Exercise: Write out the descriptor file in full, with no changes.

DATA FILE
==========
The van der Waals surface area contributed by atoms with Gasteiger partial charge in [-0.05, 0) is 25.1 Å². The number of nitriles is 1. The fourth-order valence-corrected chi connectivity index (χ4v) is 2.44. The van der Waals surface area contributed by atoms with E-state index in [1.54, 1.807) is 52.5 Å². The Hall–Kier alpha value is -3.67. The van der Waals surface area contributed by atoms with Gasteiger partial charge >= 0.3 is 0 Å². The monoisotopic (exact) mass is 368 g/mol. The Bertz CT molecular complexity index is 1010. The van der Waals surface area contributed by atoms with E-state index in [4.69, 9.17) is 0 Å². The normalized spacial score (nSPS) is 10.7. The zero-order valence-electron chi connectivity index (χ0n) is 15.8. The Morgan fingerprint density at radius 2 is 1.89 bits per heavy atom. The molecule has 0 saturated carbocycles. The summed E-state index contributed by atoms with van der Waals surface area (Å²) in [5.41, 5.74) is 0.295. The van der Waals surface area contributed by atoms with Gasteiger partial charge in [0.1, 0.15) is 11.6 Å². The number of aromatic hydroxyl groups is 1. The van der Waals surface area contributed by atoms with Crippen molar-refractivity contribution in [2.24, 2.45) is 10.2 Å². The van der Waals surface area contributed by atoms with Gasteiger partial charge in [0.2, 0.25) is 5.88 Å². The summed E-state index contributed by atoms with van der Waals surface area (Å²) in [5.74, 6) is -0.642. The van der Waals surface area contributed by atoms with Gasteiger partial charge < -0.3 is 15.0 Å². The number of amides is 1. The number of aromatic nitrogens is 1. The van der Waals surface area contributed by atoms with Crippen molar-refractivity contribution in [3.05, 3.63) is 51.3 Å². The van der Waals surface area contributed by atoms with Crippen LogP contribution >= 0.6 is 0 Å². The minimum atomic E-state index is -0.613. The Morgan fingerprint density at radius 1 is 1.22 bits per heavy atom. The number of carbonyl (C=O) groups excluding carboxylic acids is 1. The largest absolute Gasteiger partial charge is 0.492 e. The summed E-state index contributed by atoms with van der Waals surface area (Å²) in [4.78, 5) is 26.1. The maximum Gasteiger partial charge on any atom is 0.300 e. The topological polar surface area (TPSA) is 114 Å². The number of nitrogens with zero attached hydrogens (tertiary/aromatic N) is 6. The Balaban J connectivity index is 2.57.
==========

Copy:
The van der Waals surface area contributed by atoms with Gasteiger partial charge in [-0.05, 0) is 25.1 Å². The number of nitriles is 1. The fourth-order valence-corrected chi connectivity index (χ4v) is 2.44. The van der Waals surface area contributed by atoms with E-state index in [1.54, 1.807) is 52.5 Å². The Hall–Kier alpha value is -3.67. The van der Waals surface area contributed by atoms with Gasteiger partial charge >= 0.3 is 0 Å². The monoisotopic (exact) mass is 368 g/mol. The Bertz CT molecular complexity index is 1010. The van der Waals surface area contributed by atoms with E-state index in [4.69, 9.17) is 0 Å². The normalized spacial score (nSPS) is 10.7. The zero-order valence-electron chi connectivity index (χ0n) is 15.8. The Morgan fingerprint density at radius 2 is 1.89 bits per heavy atom. The molecule has 0 saturated carbocycles. The summed E-state index contributed by atoms with van der Waals surface area (Å²) in [5.41, 5.74) is 0.295. The van der Waals surface area contributed by atoms with Gasteiger partial charge in [0.1, 0.15) is 11.6 Å². The number of aromatic hydroxyl groups is 1. The van der Waals surface area contributed by atoms with Crippen molar-refractivity contribution in [2.24, 2.45) is 10.2 Å². The van der Waals surface area contributed by atoms with Gasteiger partial charge in [0.2, 0.25) is 5.88 Å². The summed E-state index contributed by atoms with van der Waals surface area (Å²) in [5.74, 6) is -0.642. The van der Waals surface area contributed by atoms with Gasteiger partial charge < -0.3 is 15.0 Å². The number of amides is 1. The number of aromatic nitrogens is 1. The van der Waals surface area contributed by atoms with Crippen molar-refractivity contribution in [3.05, 3.63) is 51.3 Å². The van der Waals surface area contributed by atoms with Crippen LogP contribution >= 0.6 is 0 Å². The minimum atomic E-state index is -0.613. The Morgan fingerprint density at radius 1 is 1.22 bits per heavy atom. The number of carbonyl (C=O) groups excluding carboxylic acids is 1. The largest absolute Gasteiger partial charge is 0.492 e. The summed E-state index contributed by atoms with van der Waals surface area (Å²) in [4.78, 5) is 26.1. The maximum Gasteiger partial charge on any atom is 0.300 e. The topological polar surface area (TPSA) is 114 Å². The number of nitrogens with zero attached hydrogens (tertiary/aromatic N) is 6. The Balaban J connectivity index is 2.57.